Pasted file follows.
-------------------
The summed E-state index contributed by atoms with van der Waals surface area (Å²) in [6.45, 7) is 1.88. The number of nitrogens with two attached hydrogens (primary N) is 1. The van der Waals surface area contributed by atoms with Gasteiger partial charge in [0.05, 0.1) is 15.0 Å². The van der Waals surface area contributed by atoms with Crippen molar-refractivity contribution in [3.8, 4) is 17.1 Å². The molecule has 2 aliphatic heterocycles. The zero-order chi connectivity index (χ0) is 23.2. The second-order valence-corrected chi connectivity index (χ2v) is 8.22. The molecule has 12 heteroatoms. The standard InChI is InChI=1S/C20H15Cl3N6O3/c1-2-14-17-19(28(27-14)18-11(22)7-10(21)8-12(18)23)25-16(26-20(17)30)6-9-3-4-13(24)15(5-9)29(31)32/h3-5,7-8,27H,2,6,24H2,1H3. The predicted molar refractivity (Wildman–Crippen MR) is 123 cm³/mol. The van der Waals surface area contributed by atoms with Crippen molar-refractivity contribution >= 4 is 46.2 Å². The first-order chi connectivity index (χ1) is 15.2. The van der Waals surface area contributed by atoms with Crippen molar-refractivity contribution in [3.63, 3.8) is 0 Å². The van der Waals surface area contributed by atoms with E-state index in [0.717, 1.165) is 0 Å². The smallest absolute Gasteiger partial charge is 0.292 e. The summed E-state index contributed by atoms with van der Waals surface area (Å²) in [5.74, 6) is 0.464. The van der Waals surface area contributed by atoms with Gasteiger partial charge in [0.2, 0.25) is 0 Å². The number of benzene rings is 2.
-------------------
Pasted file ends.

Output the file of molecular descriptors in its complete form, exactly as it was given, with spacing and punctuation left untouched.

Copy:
The summed E-state index contributed by atoms with van der Waals surface area (Å²) in [6.45, 7) is 1.88. The number of nitrogens with two attached hydrogens (primary N) is 1. The van der Waals surface area contributed by atoms with Gasteiger partial charge in [0.05, 0.1) is 15.0 Å². The van der Waals surface area contributed by atoms with Crippen molar-refractivity contribution in [3.8, 4) is 17.1 Å². The molecule has 2 aliphatic heterocycles. The zero-order chi connectivity index (χ0) is 23.2. The second-order valence-corrected chi connectivity index (χ2v) is 8.22. The molecule has 12 heteroatoms. The standard InChI is InChI=1S/C20H15Cl3N6O3/c1-2-14-17-19(28(27-14)18-11(22)7-10(21)8-12(18)23)25-16(26-20(17)30)6-9-3-4-13(24)15(5-9)29(31)32/h3-5,7-8,27H,2,6,24H2,1H3. The predicted molar refractivity (Wildman–Crippen MR) is 123 cm³/mol. The van der Waals surface area contributed by atoms with Crippen molar-refractivity contribution >= 4 is 46.2 Å². The first-order chi connectivity index (χ1) is 15.2. The van der Waals surface area contributed by atoms with Crippen molar-refractivity contribution in [3.63, 3.8) is 0 Å². The van der Waals surface area contributed by atoms with E-state index in [0.717, 1.165) is 0 Å². The smallest absolute Gasteiger partial charge is 0.292 e. The summed E-state index contributed by atoms with van der Waals surface area (Å²) in [5.74, 6) is 0.464. The van der Waals surface area contributed by atoms with Gasteiger partial charge in [0.2, 0.25) is 0 Å². The number of benzene rings is 2.